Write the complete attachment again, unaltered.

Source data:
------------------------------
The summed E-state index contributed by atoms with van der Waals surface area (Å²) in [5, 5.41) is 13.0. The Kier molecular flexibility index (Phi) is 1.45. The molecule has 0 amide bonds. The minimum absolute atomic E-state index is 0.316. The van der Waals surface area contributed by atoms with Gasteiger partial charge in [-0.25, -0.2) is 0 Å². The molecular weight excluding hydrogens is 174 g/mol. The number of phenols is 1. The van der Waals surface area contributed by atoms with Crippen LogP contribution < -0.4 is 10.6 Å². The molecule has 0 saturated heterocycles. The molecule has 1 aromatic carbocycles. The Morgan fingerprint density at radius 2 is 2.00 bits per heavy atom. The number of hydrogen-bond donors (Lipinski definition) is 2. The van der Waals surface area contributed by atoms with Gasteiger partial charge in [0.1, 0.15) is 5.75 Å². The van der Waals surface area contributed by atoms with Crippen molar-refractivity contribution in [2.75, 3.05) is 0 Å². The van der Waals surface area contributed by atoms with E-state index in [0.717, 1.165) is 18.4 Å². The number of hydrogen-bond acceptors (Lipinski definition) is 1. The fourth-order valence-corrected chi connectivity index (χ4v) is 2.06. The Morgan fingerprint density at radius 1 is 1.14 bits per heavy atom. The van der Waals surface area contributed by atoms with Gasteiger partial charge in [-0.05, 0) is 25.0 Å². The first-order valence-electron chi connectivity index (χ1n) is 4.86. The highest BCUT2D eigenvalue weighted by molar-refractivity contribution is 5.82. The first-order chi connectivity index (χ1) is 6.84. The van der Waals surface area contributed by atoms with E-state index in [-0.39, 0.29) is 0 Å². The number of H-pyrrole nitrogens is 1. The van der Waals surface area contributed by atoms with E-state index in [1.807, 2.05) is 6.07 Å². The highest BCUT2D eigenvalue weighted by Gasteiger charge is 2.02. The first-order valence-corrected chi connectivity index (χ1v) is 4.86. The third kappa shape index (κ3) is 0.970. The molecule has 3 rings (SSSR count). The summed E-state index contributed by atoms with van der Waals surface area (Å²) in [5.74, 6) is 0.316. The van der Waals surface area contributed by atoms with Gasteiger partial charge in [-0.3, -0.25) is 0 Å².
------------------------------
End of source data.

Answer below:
The summed E-state index contributed by atoms with van der Waals surface area (Å²) in [5, 5.41) is 13.0. The Kier molecular flexibility index (Phi) is 1.45. The molecule has 0 amide bonds. The minimum absolute atomic E-state index is 0.316. The van der Waals surface area contributed by atoms with Gasteiger partial charge in [-0.25, -0.2) is 0 Å². The molecular weight excluding hydrogens is 174 g/mol. The number of phenols is 1. The van der Waals surface area contributed by atoms with Crippen LogP contribution < -0.4 is 10.6 Å². The molecule has 0 saturated heterocycles. The molecule has 1 aromatic carbocycles. The Morgan fingerprint density at radius 2 is 2.00 bits per heavy atom. The number of hydrogen-bond donors (Lipinski definition) is 2. The van der Waals surface area contributed by atoms with Gasteiger partial charge in [0.1, 0.15) is 5.75 Å². The van der Waals surface area contributed by atoms with Crippen molar-refractivity contribution in [2.75, 3.05) is 0 Å². The van der Waals surface area contributed by atoms with E-state index in [0.717, 1.165) is 18.4 Å². The number of hydrogen-bond acceptors (Lipinski definition) is 1. The fourth-order valence-corrected chi connectivity index (χ4v) is 2.06. The Morgan fingerprint density at radius 1 is 1.14 bits per heavy atom. The van der Waals surface area contributed by atoms with Gasteiger partial charge in [-0.05, 0) is 25.0 Å². The first-order valence-electron chi connectivity index (χ1n) is 4.86. The highest BCUT2D eigenvalue weighted by molar-refractivity contribution is 5.82. The first-order chi connectivity index (χ1) is 6.84. The van der Waals surface area contributed by atoms with E-state index in [-0.39, 0.29) is 0 Å². The number of H-pyrrole nitrogens is 1. The van der Waals surface area contributed by atoms with E-state index in [1.807, 2.05) is 6.07 Å². The highest BCUT2D eigenvalue weighted by Gasteiger charge is 2.02. The first-order valence-corrected chi connectivity index (χ1v) is 4.86. The third kappa shape index (κ3) is 0.970. The molecule has 3 rings (SSSR count). The summed E-state index contributed by atoms with van der Waals surface area (Å²) in [5.74, 6) is 0.316. The van der Waals surface area contributed by atoms with Gasteiger partial charge in [-0.3, -0.25) is 0 Å².